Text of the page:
Chacon and Hurtado are facing neglect of a resident resulting in death charges as well as two counts of false imprisonment, failure to report abuse and neglect and conspiracy to commit abuse and neglect. Chacon faces 19 years in prison while Hurtado could serve up to 20 1/2 years. Scott is charged with false imprisonment and conspiracy to commit false imprisonment; she faces a maximum of three years in prison.
State Reps. Kathleen Cates and Liz Thomson reached out on the incident.
“Being state representatives enables us to speak for the voiceless. It is our mission to provide robust and proactive resources to those who have unique disabilities. We stand by the Attorney General and anyone who strives to join us in creating systemic and effective changes to protect those who need extra support,” they said in a joint message.
Department of Health releases statement
Department of Health Cabinet Secretary Patrick Allen issued a statement following the arrests of Chacon, Hurtado and Scott.
“Many thanks to all of the law enforcement agencies for their due diligence and strong attention to this shocking case of abuse and neglect that we turned over to them,” said Patrick Allen, secretary for DOH. “The arrest and the allegations levied against Angelita Chacon, Patricia Hurtado and Luz Scott are unconscionable and constitute the worst breach of trust DOH has ever seen. We will continue to refer any other cases of abuse and neglect to law enforcement for investigation. As the governor stated earlier, ‘I you abuse or neglect those in your care, we are coming for you.’ Any form of abuse, harm or neglect is unacceptable, and the rights and safety of the people we support and serve are our highest priorities.”
Upon learning of this case, DOH took immediate action and terminated agreements with the four providers involved: At Home Advocacy, Inc., Albuquerque; A New Vision Case Management, Corrales; Lynn Barbour, LLC, Albuquerque; Sylvester & Company, Los Ranchos de Albuquerque.
“This shocking case prompted DOH to conduct and complete in-person wellness checks on all individuals being cared for under the state’s Developmental Disabilities Waiver (DD Waiver) programs to ensure they are in good health and being well cared for by providers,” it said in the release.
State leadership and the DOH also immediately established what is now an ongoing independent, third-party investigation evaluating both the agency’s Developmental Disabilities Support Division and the Division of Health Improvement procedures to identify systemic flaws that allowed the alleged incidents to occur.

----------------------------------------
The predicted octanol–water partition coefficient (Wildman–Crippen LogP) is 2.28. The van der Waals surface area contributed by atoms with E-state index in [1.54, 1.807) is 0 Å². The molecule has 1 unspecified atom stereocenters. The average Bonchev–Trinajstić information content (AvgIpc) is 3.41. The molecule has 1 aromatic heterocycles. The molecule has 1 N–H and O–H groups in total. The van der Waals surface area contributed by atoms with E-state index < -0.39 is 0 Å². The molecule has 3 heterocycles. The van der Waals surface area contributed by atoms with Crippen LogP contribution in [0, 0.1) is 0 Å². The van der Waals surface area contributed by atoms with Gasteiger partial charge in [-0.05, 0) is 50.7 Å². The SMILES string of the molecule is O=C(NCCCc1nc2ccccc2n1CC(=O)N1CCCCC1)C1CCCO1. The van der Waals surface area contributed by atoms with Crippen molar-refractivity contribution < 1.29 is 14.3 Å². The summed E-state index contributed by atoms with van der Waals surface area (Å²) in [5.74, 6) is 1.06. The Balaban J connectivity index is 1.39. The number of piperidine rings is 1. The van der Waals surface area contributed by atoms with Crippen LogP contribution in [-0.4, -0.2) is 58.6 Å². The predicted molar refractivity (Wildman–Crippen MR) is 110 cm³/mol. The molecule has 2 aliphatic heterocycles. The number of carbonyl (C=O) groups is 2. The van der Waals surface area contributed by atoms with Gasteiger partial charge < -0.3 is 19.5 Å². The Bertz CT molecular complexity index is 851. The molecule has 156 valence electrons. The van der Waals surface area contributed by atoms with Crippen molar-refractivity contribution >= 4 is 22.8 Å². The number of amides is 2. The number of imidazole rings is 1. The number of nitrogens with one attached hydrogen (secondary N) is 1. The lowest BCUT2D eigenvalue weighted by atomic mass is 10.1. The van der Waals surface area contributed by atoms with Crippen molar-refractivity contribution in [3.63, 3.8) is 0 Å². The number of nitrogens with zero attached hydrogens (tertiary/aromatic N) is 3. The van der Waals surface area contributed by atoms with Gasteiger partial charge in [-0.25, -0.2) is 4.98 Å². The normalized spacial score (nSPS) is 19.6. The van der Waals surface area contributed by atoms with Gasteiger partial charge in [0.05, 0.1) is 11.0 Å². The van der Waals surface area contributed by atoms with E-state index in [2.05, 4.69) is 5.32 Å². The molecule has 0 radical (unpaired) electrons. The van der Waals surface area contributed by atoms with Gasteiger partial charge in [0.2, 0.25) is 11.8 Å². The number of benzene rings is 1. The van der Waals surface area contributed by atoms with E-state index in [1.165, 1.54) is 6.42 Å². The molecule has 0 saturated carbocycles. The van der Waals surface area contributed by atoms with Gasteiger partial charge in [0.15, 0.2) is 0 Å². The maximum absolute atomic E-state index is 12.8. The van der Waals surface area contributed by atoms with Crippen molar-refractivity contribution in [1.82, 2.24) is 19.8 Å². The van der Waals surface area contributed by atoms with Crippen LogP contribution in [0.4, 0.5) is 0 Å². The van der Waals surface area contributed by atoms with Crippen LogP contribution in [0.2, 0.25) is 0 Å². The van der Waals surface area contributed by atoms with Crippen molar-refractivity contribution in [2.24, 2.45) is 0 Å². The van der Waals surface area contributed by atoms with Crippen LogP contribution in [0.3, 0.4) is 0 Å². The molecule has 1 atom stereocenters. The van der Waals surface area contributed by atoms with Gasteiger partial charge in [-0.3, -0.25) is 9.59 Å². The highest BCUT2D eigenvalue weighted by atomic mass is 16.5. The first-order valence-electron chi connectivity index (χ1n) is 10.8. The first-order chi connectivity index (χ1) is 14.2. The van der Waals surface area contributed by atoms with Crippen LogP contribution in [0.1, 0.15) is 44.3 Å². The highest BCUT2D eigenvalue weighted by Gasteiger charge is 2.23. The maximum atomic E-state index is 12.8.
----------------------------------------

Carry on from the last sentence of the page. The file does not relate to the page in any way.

That independent investigation, conducted by German Burnette & Associates in partnership with Accenture, a company that specializes in Medicaid issues, will report its findings to the state and will be shared publicly when completed.
“The Department of Health will use every tool at our disposal to make sure we are doing everything we can to prevent future cases of abuse and neglect of our DD Waiver clients,” said Allen. “Persons with disabilities often rely on others for their day-to-day living. They literally entrust their caregivers with their lives. This vulnerable population has inherent difficulty advocating for itself and are highly dependent on caregivers, often in the caregiver’s own home. People with developmental and intellectual disabilities are people who deserve to be treated with the utmost respect and care. When their care is covered by one of the state’s Medicaid funded DD Waiver Programs, everyone is accountable, and we must ensure their health and safety needs are met.”
Changes to DD administration
1. Increased staff and training for in-person inspections.
2. Mandatory health and safety inspections every 90 days.
3. Mandatory referrals to law enforcement for any substantiated case of abuse, neglect, or exploitation.
4. Raising public awareness for reporting potential abuse and neglect.
5. New civil and criminal penalties for companies and providers.
Warning Signs outlined by Special Needs Alliance:
- Changes in behavior, such as disliking places or activities that were fine before.
- Emotional changes, especially seeming more anxious, sad or withdrawn.
- Unexplained injuries or major health changes like losing a lot of weight.
- Unexpected medication changes or over medication.
- Increased isolation from others.
- Poor personal or home hygiene, like unwashed hair, dirty clothing or uncleaned home or laundry.
- Unpaid bills or unexplained new credit cards or accounts.
- Lack of appropriate medical care or treatment.
- Sudden over-reliance on a caregiver who has no prior relationship to the individual
What can people do to report abuse or neglect?
- Contact local police or law enforcement.
- Call the State’s Adult Abuse, Neglect and Exploitation Hotline at 1-800-445-6242, or file a report online.
- Make a report with the caregiver agency, group home or long-term care facility or other organization that helps oversee your loved one’s care.
- Contact Disability Rights New Mexico.
- Connect your loved one with a social or case worker or other community agencies that support people with disabilities or abuse and neglect survivors.